There are many myths and misconceptions about fertility, ovulation, and what factors can affect your chances of conceiving. Find out how much you know about fertility.
When is a woman's fertile window?
Many women don't fully understand that they're fertile for only a few days around ovulation. Once ovulation occurs, the hormone progesterone is secreted, which suppresses the release of other eggs until the following cycle. Once that fertile window has closed, it remains shut until the next time she ovulates.
One of the most prevalent myths about fertility is that ovulation always occurs on day 14. If this were true, there would be virtually no need for birth control, since couples could simply avoid intercourse around that one day. The truth is, the timing of ovulation can vary from one woman to another, and even from one cycle to the next in the same woman.
Fertilization doesn’t happen at the same time as sex. Sperm can survive inside a woman’s body for up to five days after intercourse, and fertilization can happen anywhere in that window — assuming an egg arrives in time.
As chronological age increases, fertility declines. A female is born with all the eggs she will ever have (one to two million), and the number declines to 300,000 to 500,000 at puberty. Age delivers the harshest blow to fertility, causing a mild decline at age 35, a precipitous drop at age 38, and another whopping one at age 40.
Being significantly overweight or underweight can decrease a woman's chance of getting pregnant by disrupting her proper balance of hormone levels. So can excessive exercise or athletic training and heavy alcohol use.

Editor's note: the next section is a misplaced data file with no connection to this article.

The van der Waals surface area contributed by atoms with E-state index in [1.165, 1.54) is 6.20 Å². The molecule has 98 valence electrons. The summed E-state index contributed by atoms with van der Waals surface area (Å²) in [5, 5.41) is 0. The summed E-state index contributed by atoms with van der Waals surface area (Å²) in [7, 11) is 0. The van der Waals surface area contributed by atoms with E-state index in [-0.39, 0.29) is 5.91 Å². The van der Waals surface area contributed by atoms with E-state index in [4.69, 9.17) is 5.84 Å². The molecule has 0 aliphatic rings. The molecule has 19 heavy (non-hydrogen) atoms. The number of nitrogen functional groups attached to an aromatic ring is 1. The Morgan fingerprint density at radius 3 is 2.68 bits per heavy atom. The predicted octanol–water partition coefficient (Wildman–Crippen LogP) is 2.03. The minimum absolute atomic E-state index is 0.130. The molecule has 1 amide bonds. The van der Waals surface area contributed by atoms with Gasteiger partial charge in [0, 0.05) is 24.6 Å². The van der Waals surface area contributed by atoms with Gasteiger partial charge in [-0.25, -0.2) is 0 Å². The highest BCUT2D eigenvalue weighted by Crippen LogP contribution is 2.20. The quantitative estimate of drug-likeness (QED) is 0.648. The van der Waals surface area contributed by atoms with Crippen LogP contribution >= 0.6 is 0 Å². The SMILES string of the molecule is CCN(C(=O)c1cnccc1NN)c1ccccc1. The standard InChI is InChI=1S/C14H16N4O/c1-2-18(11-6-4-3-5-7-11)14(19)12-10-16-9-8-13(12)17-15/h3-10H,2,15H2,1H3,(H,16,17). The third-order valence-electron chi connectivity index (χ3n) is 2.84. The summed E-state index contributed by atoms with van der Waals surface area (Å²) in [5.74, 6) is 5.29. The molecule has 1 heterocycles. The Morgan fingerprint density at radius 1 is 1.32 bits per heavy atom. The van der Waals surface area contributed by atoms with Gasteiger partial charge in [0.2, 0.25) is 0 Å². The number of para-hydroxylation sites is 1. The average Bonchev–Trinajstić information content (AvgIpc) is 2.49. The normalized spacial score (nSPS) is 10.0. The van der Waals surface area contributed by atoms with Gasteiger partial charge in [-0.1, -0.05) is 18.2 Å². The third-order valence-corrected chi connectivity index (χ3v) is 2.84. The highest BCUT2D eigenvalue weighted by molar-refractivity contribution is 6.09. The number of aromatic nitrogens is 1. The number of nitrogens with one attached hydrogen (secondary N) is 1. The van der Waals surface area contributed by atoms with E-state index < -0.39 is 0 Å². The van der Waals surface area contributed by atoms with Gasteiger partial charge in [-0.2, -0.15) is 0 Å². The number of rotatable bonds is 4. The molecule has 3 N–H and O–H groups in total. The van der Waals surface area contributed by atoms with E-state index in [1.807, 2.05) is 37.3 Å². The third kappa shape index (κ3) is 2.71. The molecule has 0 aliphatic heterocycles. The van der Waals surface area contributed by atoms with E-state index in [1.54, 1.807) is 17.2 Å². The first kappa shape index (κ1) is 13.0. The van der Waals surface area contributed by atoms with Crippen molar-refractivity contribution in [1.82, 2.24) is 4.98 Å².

What are other factors that can affect a woman's fertility?
There are many factors in both men and women that can affect fertility. Cigarette smoke is toxic to eggs and embryos, and increases the risk of miscarriage. Sexually transmitted infections can make it more difficult for both men and women to conceive, and some can cause serious pregnancy complications. Health conditions (like endometriosis), medication, recreational drug use, and heavy caffeine consumption can also impact fertility.
Can fertility give any insights into future health risks?
Even if you choose not to have children, it's important to pay attention to your fertility status. Associations have been found between reproductive variables in women, such as premature egg loss, primary ovarian insufficiency, or early menopause, and risk of developing cardiovascular disease.
The association between a person's reproductive health and future overall health is so strong that fertility status could be considered a sixth vital sense, although more research needs to be done before a definitive answer can be made.